However, with the drop-out rate of university students who give up their studies within 12 months on the rise for the third consecutive year – addressing factors that may help keep students in uni are key and could include:

  1. looking at the main areas for which they seek help
  2. what they need to achieve their goals and
  3. how they like to study

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What’s new in EAL delivery for both teachers and pupils?

“The proliferation of online learning courses is well known, but finding a course that is well presented on a high-quality Learning Management System is important”

It is estimated that over 1 billion people are currently learning English worldwide and there have never been so many ways to learn it. We asked industry insiders for their views on the best new advances in technology and delivery to support teachers of EAL and their pupils, both inside and outside the classroom.

For teachers, FutureLearn’s Head of Client Services, Fiona Reay, highlights The British Council’s online program: Teaching for Success: Practices for English Language Teaching. The program helps EAL teachers understand and plan their professional development as an English language teacher. “Taken in any order, the three courses equip any English language teacher with the tools they need to take responsibility for their own CPD. Each course looks at four professional practices and in doing so explains their importance to the continuously developing teacher; offering a range of practical advice and suggestions, as well as providing the opportunity to interact with fellow teachers around the world”, says Fiona.

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Why universities need students with an international outlook

“This ability to collaborate with people from around the world is crucial for the next generation of innovators”

Leading universities are increasingly attracting ‘global students’ with international views and experiences, says Harry Hortyn, co-founder of Oxford Summer Courses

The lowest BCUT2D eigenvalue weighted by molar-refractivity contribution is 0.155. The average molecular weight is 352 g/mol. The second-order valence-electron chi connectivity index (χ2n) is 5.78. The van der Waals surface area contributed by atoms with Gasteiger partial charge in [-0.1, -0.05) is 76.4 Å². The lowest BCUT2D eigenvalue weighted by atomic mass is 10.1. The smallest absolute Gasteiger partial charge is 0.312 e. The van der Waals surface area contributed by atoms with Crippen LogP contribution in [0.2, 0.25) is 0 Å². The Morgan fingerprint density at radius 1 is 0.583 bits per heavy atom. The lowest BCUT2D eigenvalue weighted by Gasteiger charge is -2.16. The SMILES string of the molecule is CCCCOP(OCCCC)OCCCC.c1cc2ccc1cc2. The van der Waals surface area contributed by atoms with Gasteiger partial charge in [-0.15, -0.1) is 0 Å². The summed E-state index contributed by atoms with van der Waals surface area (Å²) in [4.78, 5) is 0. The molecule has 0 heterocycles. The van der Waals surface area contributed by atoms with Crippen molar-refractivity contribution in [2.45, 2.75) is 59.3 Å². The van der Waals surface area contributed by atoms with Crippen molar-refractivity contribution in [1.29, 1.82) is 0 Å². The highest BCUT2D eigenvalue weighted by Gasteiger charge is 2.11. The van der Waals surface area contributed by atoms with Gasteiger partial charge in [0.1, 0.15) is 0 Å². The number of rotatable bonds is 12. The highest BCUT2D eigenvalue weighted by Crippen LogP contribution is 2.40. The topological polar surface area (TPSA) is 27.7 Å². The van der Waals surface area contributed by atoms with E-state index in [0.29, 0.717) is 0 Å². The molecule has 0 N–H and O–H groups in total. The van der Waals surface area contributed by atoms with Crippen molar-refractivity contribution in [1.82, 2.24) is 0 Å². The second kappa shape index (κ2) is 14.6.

It’s a competitive world out there, and students aspiring to a successful career not only need the right qualifications, they should also be able to demonstrate they have what it takes to thrive in a global marketplace.

The research taking place in university laboratories, studios and libraries today will shape the way we live tomorrow. And to enable the brightest minds from across the world to collaborate effectively and share ideas, universities need their students to have an international outlook.

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Universities losing EU academics in anticipation of Brexit

“Waiting to feel the full force of Brexit is not an option that many EU academics are willing to take”

Amidst a wave of ministerial resignations and speculations surrounding a vote of no confidence, talks over leaving the EU continues to be a mixture of apprehension and scepticism as the future of a Brexit Britain remain worryingly unclear. Waiting to feel the full force of Brexit is not an option that many EU academics are willing to take, with more than 2,300 already having resigned from British universities over the past year.

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How A Hard Brexit Could Affect The International Education Sector

“The future for overseas teachers currently based in the UK isn’t certain”

There are very few people in the sector who relish in the idea of a hard Brexit, but with increasingly tense negotiations it’s looking like a possibility. There are many Brexiteers trying to steer the UK into a hard Brexit because they feel like it’s the best way to deliver the will of the people. Though this might be the case in some respects, it also creates problems.

At the risk of a hard Brexit or no deal at all, it’s important to consider the future. One sector that needs to look into the outcome of hard Brexit is the international education sector.
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Will UK student visas have to change post-Brexit?

“When change finally does occur, what form is the new landscape for EU students likely to take?”

The recognition of education as an economic purpose by the founding fathers of the European Economic Community led to freedom of movement for students of EU and later EEA states plus Switzerland.

This has changed the face of higher education across the Continent, facilitating cross-fertilisation of ideas and consequent innovation across a mobile student and academic population. It is undoubtedly a shining achievement of post-WW2 European politics, and the UK’s great universities have been at the heart of many major developments in learning.